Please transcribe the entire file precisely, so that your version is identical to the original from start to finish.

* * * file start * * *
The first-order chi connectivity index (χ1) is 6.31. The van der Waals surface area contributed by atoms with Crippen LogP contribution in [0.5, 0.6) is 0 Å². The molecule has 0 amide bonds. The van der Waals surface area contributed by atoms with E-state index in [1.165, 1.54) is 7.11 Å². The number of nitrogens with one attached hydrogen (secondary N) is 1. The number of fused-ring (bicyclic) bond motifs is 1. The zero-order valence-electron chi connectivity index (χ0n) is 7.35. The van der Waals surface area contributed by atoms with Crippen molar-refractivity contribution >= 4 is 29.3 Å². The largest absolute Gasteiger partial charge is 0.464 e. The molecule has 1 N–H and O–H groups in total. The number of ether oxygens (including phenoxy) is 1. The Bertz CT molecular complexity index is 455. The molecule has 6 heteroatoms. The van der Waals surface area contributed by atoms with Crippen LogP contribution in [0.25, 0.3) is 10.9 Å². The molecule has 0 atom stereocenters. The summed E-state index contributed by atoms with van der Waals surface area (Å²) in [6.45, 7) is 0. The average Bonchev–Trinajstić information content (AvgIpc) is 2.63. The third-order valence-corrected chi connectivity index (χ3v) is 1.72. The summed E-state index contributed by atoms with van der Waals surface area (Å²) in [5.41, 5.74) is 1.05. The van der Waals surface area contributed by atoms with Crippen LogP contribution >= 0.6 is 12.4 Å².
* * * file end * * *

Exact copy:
The first-order chi connectivity index (χ1) is 6.31. The van der Waals surface area contributed by atoms with Crippen LogP contribution in [0.5, 0.6) is 0 Å². The molecule has 0 amide bonds. The van der Waals surface area contributed by atoms with E-state index in [1.165, 1.54) is 7.11 Å². The number of nitrogens with one attached hydrogen (secondary N) is 1. The number of fused-ring (bicyclic) bond motifs is 1. The zero-order valence-electron chi connectivity index (χ0n) is 7.35. The van der Waals surface area contributed by atoms with Crippen molar-refractivity contribution >= 4 is 29.3 Å². The largest absolute Gasteiger partial charge is 0.464 e. The molecule has 1 N–H and O–H groups in total. The number of ether oxygens (including phenoxy) is 1. The Bertz CT molecular complexity index is 455. The molecule has 6 heteroatoms. The van der Waals surface area contributed by atoms with Crippen LogP contribution in [0.25, 0.3) is 10.9 Å². The molecule has 0 atom stereocenters. The summed E-state index contributed by atoms with van der Waals surface area (Å²) in [6.45, 7) is 0. The average Bonchev–Trinajstić information content (AvgIpc) is 2.63. The third-order valence-corrected chi connectivity index (χ3v) is 1.72. The summed E-state index contributed by atoms with van der Waals surface area (Å²) in [5.41, 5.74) is 1.05. The van der Waals surface area contributed by atoms with Crippen LogP contribution >= 0.6 is 12.4 Å².